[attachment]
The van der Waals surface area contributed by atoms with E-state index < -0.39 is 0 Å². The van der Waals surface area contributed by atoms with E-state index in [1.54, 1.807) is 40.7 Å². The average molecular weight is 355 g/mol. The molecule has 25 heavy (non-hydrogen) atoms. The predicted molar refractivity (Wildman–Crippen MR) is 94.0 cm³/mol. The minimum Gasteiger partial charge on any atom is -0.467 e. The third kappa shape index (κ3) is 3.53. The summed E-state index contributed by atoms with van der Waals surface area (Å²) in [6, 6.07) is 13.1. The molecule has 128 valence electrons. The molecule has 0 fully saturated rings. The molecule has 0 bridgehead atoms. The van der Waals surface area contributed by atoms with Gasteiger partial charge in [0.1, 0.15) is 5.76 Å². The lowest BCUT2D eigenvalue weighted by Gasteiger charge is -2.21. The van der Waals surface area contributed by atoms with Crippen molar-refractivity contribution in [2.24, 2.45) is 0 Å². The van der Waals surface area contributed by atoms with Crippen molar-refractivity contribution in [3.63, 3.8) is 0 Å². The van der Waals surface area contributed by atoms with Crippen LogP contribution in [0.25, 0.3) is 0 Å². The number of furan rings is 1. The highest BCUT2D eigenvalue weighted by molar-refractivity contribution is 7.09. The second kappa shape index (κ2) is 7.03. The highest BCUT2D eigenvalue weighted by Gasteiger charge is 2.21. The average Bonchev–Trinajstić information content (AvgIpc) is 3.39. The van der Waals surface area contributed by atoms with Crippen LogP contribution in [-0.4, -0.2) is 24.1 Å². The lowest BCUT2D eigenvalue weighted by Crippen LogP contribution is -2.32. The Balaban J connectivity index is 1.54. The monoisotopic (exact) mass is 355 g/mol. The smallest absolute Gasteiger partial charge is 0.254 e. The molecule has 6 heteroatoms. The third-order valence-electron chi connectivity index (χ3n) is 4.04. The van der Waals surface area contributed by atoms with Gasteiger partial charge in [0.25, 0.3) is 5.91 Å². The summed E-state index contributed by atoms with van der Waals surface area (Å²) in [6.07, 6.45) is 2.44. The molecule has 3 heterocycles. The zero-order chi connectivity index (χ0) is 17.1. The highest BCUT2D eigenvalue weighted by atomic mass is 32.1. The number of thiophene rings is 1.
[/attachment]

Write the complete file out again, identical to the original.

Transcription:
The van der Waals surface area contributed by atoms with E-state index < -0.39 is 0 Å². The van der Waals surface area contributed by atoms with E-state index in [1.54, 1.807) is 40.7 Å². The average molecular weight is 355 g/mol. The molecule has 25 heavy (non-hydrogen) atoms. The predicted molar refractivity (Wildman–Crippen MR) is 94.0 cm³/mol. The minimum Gasteiger partial charge on any atom is -0.467 e. The third kappa shape index (κ3) is 3.53. The summed E-state index contributed by atoms with van der Waals surface area (Å²) in [6, 6.07) is 13.1. The molecule has 128 valence electrons. The molecule has 0 fully saturated rings. The molecule has 0 bridgehead atoms. The van der Waals surface area contributed by atoms with Gasteiger partial charge in [0.1, 0.15) is 5.76 Å². The lowest BCUT2D eigenvalue weighted by Gasteiger charge is -2.21. The van der Waals surface area contributed by atoms with Crippen molar-refractivity contribution in [2.24, 2.45) is 0 Å². The van der Waals surface area contributed by atoms with Crippen molar-refractivity contribution in [3.63, 3.8) is 0 Å². The van der Waals surface area contributed by atoms with Crippen LogP contribution in [0.25, 0.3) is 0 Å². The number of furan rings is 1. The highest BCUT2D eigenvalue weighted by molar-refractivity contribution is 7.09. The second kappa shape index (κ2) is 7.03. The highest BCUT2D eigenvalue weighted by Gasteiger charge is 2.21. The average Bonchev–Trinajstić information content (AvgIpc) is 3.39. The van der Waals surface area contributed by atoms with Crippen LogP contribution in [-0.4, -0.2) is 24.1 Å². The lowest BCUT2D eigenvalue weighted by Crippen LogP contribution is -2.32. The Balaban J connectivity index is 1.54. The monoisotopic (exact) mass is 355 g/mol. The smallest absolute Gasteiger partial charge is 0.254 e. The molecule has 6 heteroatoms. The third-order valence-electron chi connectivity index (χ3n) is 4.04. The van der Waals surface area contributed by atoms with Gasteiger partial charge in [0.25, 0.3) is 5.91 Å². The summed E-state index contributed by atoms with van der Waals surface area (Å²) in [6.07, 6.45) is 2.44. The molecule has 3 heterocycles. The zero-order chi connectivity index (χ0) is 17.1. The highest BCUT2D eigenvalue weighted by atomic mass is 32.1. The number of thiophene rings is 1.